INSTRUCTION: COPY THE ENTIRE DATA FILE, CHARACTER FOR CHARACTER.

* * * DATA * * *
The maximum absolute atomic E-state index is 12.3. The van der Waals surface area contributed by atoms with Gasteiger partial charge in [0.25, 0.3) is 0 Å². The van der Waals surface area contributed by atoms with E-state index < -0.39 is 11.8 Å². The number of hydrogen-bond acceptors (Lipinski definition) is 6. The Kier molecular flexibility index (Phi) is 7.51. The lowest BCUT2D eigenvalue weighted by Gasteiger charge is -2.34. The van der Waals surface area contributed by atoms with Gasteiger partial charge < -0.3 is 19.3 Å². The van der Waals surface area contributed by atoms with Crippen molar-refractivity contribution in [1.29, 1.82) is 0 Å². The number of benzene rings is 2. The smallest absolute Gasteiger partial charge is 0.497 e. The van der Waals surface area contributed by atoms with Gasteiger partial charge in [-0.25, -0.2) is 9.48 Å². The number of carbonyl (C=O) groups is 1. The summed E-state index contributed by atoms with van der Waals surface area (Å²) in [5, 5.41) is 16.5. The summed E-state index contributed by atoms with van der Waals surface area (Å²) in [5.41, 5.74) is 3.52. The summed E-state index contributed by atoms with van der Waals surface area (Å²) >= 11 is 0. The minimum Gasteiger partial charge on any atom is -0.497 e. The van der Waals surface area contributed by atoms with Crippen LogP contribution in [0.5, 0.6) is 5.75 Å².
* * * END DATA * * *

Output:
The maximum absolute atomic E-state index is 12.3. The van der Waals surface area contributed by atoms with Gasteiger partial charge in [0.25, 0.3) is 0 Å². The van der Waals surface area contributed by atoms with E-state index < -0.39 is 11.8 Å². The number of hydrogen-bond acceptors (Lipinski definition) is 6. The Kier molecular flexibility index (Phi) is 7.51. The lowest BCUT2D eigenvalue weighted by Gasteiger charge is -2.34. The van der Waals surface area contributed by atoms with Gasteiger partial charge < -0.3 is 19.3 Å². The van der Waals surface area contributed by atoms with Crippen molar-refractivity contribution in [1.29, 1.82) is 0 Å². The number of benzene rings is 2. The smallest absolute Gasteiger partial charge is 0.497 e. The van der Waals surface area contributed by atoms with Gasteiger partial charge in [-0.25, -0.2) is 9.48 Å². The number of carbonyl (C=O) groups is 1. The summed E-state index contributed by atoms with van der Waals surface area (Å²) in [5, 5.41) is 16.5. The summed E-state index contributed by atoms with van der Waals surface area (Å²) in [5.41, 5.74) is 3.52. The summed E-state index contributed by atoms with van der Waals surface area (Å²) >= 11 is 0. The minimum Gasteiger partial charge on any atom is -0.497 e. The van der Waals surface area contributed by atoms with Crippen LogP contribution in [0.5, 0.6) is 5.75 Å².